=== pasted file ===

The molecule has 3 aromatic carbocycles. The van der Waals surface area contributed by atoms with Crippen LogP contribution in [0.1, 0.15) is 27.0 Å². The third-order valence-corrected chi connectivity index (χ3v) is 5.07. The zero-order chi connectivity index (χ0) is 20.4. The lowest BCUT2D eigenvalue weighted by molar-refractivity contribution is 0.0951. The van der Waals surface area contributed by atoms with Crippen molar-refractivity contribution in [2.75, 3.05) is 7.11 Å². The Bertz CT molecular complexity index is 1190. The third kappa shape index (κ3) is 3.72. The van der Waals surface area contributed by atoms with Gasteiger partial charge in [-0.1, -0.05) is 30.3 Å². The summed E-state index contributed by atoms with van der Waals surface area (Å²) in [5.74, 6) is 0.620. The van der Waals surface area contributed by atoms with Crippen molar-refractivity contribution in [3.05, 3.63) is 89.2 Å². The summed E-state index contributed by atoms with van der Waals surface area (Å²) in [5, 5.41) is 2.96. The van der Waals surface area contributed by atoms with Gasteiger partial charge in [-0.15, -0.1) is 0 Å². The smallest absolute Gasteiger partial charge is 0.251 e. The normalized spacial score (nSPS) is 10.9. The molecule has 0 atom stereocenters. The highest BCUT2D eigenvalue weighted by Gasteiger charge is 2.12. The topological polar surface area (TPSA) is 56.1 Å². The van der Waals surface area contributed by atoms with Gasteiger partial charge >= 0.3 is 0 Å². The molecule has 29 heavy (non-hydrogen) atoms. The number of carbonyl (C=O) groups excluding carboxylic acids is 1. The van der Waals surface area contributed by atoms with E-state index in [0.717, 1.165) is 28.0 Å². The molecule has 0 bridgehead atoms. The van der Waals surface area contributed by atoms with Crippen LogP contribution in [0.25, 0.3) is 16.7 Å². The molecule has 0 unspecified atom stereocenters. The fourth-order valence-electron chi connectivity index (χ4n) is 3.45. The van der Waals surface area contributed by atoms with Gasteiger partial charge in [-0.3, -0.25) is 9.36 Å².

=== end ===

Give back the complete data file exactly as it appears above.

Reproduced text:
The molecule has 3 aromatic carbocycles. The van der Waals surface area contributed by atoms with Crippen LogP contribution in [0.1, 0.15) is 27.0 Å². The third-order valence-corrected chi connectivity index (χ3v) is 5.07. The zero-order chi connectivity index (χ0) is 20.4. The lowest BCUT2D eigenvalue weighted by molar-refractivity contribution is 0.0951. The van der Waals surface area contributed by atoms with Crippen molar-refractivity contribution in [2.75, 3.05) is 7.11 Å². The Bertz CT molecular complexity index is 1190. The third kappa shape index (κ3) is 3.72. The van der Waals surface area contributed by atoms with Gasteiger partial charge in [-0.1, -0.05) is 30.3 Å². The summed E-state index contributed by atoms with van der Waals surface area (Å²) in [5.74, 6) is 0.620. The van der Waals surface area contributed by atoms with Crippen molar-refractivity contribution in [3.05, 3.63) is 89.2 Å². The summed E-state index contributed by atoms with van der Waals surface area (Å²) in [5, 5.41) is 2.96. The van der Waals surface area contributed by atoms with Gasteiger partial charge in [-0.15, -0.1) is 0 Å². The smallest absolute Gasteiger partial charge is 0.251 e. The normalized spacial score (nSPS) is 10.9. The molecule has 0 atom stereocenters. The highest BCUT2D eigenvalue weighted by Gasteiger charge is 2.12. The topological polar surface area (TPSA) is 56.1 Å². The van der Waals surface area contributed by atoms with Gasteiger partial charge >= 0.3 is 0 Å². The molecule has 29 heavy (non-hydrogen) atoms. The number of carbonyl (C=O) groups excluding carboxylic acids is 1. The van der Waals surface area contributed by atoms with E-state index in [0.717, 1.165) is 28.0 Å². The molecule has 0 bridgehead atoms. The van der Waals surface area contributed by atoms with Crippen LogP contribution in [0.25, 0.3) is 16.7 Å². The molecule has 0 unspecified atom stereocenters. The fourth-order valence-electron chi connectivity index (χ4n) is 3.45. The van der Waals surface area contributed by atoms with Gasteiger partial charge in [-0.3, -0.25) is 9.36 Å².